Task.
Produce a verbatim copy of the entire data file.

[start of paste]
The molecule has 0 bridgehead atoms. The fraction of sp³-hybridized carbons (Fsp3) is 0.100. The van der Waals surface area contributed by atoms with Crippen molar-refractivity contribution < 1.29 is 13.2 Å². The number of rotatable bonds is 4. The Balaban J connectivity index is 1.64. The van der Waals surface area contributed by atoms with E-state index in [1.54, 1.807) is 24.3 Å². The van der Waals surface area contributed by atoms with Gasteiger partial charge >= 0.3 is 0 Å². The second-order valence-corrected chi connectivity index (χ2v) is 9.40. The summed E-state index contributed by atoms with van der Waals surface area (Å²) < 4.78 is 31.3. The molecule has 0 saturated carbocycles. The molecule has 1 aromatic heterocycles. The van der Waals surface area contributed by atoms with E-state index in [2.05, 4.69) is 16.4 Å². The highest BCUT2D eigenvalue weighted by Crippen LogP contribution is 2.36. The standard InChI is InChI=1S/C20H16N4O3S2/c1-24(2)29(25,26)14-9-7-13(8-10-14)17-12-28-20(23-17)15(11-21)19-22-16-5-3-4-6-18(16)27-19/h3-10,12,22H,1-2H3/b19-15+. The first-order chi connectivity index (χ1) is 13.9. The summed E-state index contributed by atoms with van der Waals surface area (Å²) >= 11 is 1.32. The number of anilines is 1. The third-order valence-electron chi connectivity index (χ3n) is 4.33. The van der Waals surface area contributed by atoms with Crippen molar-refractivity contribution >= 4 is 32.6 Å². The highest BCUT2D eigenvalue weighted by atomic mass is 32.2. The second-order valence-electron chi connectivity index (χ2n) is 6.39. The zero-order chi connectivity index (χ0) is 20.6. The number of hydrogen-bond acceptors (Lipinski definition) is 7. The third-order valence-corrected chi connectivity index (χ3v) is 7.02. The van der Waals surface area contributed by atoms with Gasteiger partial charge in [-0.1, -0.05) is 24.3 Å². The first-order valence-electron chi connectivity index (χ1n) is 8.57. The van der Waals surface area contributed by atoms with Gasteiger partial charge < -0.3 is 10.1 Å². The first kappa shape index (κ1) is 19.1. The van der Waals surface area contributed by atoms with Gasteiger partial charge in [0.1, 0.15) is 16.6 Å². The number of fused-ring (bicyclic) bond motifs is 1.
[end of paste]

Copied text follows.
The molecule has 0 bridgehead atoms. The fraction of sp³-hybridized carbons (Fsp3) is 0.100. The van der Waals surface area contributed by atoms with Crippen molar-refractivity contribution < 1.29 is 13.2 Å². The number of rotatable bonds is 4. The Balaban J connectivity index is 1.64. The van der Waals surface area contributed by atoms with E-state index in [1.54, 1.807) is 24.3 Å². The van der Waals surface area contributed by atoms with Gasteiger partial charge >= 0.3 is 0 Å². The second-order valence-corrected chi connectivity index (χ2v) is 9.40. The summed E-state index contributed by atoms with van der Waals surface area (Å²) < 4.78 is 31.3. The molecule has 0 saturated carbocycles. The molecule has 1 aromatic heterocycles. The van der Waals surface area contributed by atoms with E-state index in [2.05, 4.69) is 16.4 Å². The highest BCUT2D eigenvalue weighted by Crippen LogP contribution is 2.36. The standard InChI is InChI=1S/C20H16N4O3S2/c1-24(2)29(25,26)14-9-7-13(8-10-14)17-12-28-20(23-17)15(11-21)19-22-16-5-3-4-6-18(16)27-19/h3-10,12,22H,1-2H3/b19-15+. The first-order chi connectivity index (χ1) is 13.9. The summed E-state index contributed by atoms with van der Waals surface area (Å²) >= 11 is 1.32. The number of anilines is 1. The third-order valence-electron chi connectivity index (χ3n) is 4.33. The van der Waals surface area contributed by atoms with Crippen molar-refractivity contribution >= 4 is 32.6 Å². The highest BCUT2D eigenvalue weighted by atomic mass is 32.2. The second-order valence-electron chi connectivity index (χ2n) is 6.39. The zero-order chi connectivity index (χ0) is 20.6. The number of hydrogen-bond acceptors (Lipinski definition) is 7. The third-order valence-corrected chi connectivity index (χ3v) is 7.02. The van der Waals surface area contributed by atoms with Gasteiger partial charge in [-0.1, -0.05) is 24.3 Å². The first-order valence-electron chi connectivity index (χ1n) is 8.57. The van der Waals surface area contributed by atoms with Gasteiger partial charge < -0.3 is 10.1 Å². The first kappa shape index (κ1) is 19.1. The van der Waals surface area contributed by atoms with Gasteiger partial charge in [0.1, 0.15) is 16.6 Å². The number of fused-ring (bicyclic) bond motifs is 1.